Deliberate Rest

A blog about getting more done by working less

Category: REST (page 1 of 21)

Clockwise and the challenge of taming meetings in favor of focused time

For my next book, Shorter: How The 4-Day Week Can Save the World (not the exact title necessarily), I talked a lot to companies about how they fit 5 days’ work into 4. All of them talk about getting meetings under control: making them shorter, corralling them into particular parts of the day (and never letting them escape), and making sure that the minimum viable number of people are there.

One of my favorite clocks— a screen with a video of someone painting the minute hands, then wiping them off, then painting the next minute, on and on.

So I was interested to read about a new company / product, Clockwise, that is “using machine learning to make the calendars we already have work better.“ The basic idea is to use Clockwise to consolidate meeting times, so rather than have meetings scattered throughout everyone’s day, people can compress them into particular blocks of time, leaving them more “focus time”— that is, time to work uninterrupted on other tasks. As one of the investors explains,

Clockwise can figure out which meetings are movable (like weekly 1–1s) and which aren’t (like staff meetings), and can rework your weekly calendar to give you back time to think & time to work.

I’m not sure why some kinds of meetings aren’t movable (maybe they are only if everyone involved is using the product?), but it’s certainly an interesting approach. I would note a couple things, though.

The Corpus Clock

First, most of the people I’ve interviewed talk both about improving meeting discipline— making them shorter, requiring agendas, etc.— and changing norms around interrupting other people. Focused time doesn’t just spring up like a jac-in-the-box; you have to make sure that people respect each other’s need for focus, and that you see your own good behavior as essential to the solution. (As traffic engineers say, you’re not in traffic, you are traffic; all that frustrated honking at everyone else who’s clogging up the roads while you’re rightfully trying to get somewhere obscures the fact that you’re part of the problem. Likewise, recognizing that everyone’s attention and time are valuable, and acting accordingly, is really important.)

If companies have shorter meetings, but the culture of the office says that it’s okay for people to interrupt each other a lot, you’re not going to get much improvement. You need to do both.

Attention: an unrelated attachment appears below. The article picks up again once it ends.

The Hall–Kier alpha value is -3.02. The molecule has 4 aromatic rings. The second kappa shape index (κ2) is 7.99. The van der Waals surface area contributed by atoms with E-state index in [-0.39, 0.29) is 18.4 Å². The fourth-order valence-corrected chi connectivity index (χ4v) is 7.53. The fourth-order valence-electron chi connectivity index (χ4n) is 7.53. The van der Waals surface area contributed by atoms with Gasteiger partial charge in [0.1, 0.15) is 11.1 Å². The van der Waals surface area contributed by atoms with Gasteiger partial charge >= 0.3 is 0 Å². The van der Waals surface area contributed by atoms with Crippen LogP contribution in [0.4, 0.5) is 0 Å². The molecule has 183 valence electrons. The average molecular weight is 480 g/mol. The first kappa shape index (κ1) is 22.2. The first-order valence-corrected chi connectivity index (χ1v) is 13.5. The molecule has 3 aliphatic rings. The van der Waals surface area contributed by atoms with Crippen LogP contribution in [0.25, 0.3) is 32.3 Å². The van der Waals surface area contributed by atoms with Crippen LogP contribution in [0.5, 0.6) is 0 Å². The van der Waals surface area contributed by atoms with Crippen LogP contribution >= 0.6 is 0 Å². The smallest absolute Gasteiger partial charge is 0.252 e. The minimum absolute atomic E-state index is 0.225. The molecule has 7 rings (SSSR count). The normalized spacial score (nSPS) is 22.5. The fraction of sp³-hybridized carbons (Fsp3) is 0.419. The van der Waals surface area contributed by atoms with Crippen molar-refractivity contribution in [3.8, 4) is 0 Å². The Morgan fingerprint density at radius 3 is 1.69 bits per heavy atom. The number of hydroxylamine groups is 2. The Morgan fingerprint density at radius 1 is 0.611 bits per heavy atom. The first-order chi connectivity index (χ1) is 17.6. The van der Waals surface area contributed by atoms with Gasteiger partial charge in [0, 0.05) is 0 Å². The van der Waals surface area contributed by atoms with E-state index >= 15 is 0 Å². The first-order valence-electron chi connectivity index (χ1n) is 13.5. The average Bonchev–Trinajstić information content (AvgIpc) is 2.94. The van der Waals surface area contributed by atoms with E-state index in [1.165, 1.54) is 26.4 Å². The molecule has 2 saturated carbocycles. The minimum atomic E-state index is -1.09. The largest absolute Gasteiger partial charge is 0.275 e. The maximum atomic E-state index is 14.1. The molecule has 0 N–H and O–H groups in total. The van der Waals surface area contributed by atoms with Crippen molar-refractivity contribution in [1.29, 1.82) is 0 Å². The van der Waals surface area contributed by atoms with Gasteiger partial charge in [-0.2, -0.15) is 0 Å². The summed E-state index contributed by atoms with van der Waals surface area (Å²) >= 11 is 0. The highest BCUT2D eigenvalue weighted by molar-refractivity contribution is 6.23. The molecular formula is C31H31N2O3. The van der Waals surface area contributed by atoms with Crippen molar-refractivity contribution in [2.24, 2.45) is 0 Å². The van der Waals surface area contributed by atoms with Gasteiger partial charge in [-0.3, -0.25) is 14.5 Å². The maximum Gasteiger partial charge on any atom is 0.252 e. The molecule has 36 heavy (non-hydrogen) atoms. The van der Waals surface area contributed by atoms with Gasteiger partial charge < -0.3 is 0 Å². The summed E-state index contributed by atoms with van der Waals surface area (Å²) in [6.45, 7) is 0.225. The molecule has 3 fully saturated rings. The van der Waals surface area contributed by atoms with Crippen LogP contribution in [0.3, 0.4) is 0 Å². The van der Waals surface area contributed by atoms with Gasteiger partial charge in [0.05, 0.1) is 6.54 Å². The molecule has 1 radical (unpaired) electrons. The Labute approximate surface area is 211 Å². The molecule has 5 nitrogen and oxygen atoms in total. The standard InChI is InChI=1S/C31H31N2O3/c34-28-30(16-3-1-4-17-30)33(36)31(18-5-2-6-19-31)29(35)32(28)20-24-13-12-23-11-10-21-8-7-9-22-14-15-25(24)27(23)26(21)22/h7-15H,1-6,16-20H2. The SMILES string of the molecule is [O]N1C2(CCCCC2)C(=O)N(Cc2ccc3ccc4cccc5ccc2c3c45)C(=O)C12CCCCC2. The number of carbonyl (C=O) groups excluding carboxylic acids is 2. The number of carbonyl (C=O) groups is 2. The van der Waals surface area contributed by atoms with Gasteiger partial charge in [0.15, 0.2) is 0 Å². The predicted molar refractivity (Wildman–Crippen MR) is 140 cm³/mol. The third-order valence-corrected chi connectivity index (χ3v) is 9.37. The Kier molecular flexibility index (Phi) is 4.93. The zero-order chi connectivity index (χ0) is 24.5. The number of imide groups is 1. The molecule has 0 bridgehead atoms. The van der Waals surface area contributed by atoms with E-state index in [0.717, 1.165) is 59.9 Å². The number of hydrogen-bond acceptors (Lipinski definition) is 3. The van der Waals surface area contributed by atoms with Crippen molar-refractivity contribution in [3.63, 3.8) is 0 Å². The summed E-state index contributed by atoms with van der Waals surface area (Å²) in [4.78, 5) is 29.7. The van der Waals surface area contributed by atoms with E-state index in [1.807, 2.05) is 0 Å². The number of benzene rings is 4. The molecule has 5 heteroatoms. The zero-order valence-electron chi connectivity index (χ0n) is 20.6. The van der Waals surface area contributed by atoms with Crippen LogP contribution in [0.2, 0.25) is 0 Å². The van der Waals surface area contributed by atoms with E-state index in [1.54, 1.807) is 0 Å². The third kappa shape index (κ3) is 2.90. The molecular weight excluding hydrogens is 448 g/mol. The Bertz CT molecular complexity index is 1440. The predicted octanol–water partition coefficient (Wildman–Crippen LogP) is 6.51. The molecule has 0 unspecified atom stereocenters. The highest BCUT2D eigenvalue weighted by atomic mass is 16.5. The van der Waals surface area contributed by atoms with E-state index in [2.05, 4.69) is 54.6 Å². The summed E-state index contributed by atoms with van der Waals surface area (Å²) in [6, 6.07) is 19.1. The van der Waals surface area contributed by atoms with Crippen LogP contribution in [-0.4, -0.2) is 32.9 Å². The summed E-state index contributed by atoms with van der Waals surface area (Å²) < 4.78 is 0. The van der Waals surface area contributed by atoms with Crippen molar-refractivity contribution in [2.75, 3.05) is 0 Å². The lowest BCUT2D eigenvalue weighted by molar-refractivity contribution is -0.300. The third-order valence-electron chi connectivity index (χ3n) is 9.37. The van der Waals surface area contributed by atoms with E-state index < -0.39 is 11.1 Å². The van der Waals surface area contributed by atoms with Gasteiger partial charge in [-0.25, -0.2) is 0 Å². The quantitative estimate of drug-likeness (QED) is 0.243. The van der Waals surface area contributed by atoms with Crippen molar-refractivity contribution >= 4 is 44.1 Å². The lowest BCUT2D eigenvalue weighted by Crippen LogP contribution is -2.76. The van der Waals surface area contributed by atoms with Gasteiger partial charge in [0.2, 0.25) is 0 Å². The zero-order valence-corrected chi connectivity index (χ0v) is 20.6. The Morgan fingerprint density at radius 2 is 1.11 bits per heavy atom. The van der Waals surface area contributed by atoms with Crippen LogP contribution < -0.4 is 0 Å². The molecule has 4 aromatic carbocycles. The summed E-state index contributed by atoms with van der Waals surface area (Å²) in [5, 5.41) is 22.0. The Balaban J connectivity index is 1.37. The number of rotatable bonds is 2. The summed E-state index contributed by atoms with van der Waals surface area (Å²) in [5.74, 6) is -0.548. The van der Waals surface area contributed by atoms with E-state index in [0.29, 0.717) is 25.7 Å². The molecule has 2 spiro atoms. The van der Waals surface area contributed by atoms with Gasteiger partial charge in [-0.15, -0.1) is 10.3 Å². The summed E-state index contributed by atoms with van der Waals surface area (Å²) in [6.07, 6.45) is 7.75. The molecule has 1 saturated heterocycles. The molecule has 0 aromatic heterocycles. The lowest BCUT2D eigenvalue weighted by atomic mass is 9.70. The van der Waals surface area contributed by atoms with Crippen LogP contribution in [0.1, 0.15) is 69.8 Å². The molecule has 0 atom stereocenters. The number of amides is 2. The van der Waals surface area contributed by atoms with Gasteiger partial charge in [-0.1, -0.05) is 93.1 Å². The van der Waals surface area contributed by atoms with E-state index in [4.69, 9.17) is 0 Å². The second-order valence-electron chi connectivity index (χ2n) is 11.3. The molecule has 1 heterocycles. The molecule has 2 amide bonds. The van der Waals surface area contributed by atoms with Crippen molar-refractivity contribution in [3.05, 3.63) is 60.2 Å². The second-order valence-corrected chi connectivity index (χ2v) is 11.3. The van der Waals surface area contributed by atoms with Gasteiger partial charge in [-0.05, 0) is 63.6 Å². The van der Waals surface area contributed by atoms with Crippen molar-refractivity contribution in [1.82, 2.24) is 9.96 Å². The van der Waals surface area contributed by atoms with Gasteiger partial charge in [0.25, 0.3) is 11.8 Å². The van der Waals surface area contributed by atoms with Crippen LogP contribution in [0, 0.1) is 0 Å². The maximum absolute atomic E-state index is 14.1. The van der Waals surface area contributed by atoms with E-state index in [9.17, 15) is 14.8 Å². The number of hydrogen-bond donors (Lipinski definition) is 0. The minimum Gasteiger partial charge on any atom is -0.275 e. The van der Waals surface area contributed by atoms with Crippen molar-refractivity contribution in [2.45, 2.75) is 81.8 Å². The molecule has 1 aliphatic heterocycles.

Scenes from Tokyo

Second, while the animation shows meetings all migrating to the morning to reserve focus time in the afternoons, this runs counter to what everyone I’ve interviewed shoots for. All the companies that have migrated to 4-day weeks or 6-hour days reserve the mornings for focus time, and leave meetings until the afternoon (unless you’re in sales, and even then you try to get better control over your time). This is a small point, but given how many studies indicate that we’re more capable of focusing hard in the mornings, it might be good for people to have to override “afternoon meetings” as the default.

Finally, the other thing everyone does is make meetings a lot shorter. There’s no facility for this yet, but it would be an obvious thing to try to figure out how the system can learn enough about different types of meetings to suggest meetings lengths, rather than just default to 1 hour (which has become a default for reasons no one remembers any longer).

Anyway, it’s promising to see a company take this approach, and it’ll be interesting to see how it evolves.

Is this the solution to overwork? [Narrator: It was not the solution.]

A while ago I saw this in article asking “How Can We Curb ‘Death by Overwork’?“:

North is referring to “T-FREND,” a first-of-its-kind drone currently in development by the Japanese security firm Taisei. Come October, T-FREND will hover over after-hours workers blasting “Auld Lang Syne,” commonly played when stores are closing in Japan, to force them to leave. “Great attention has been paid to overworking in Japan,” says Taisei’s Norihiro Kato, who confirms T-FREND is being created to tackle the problem.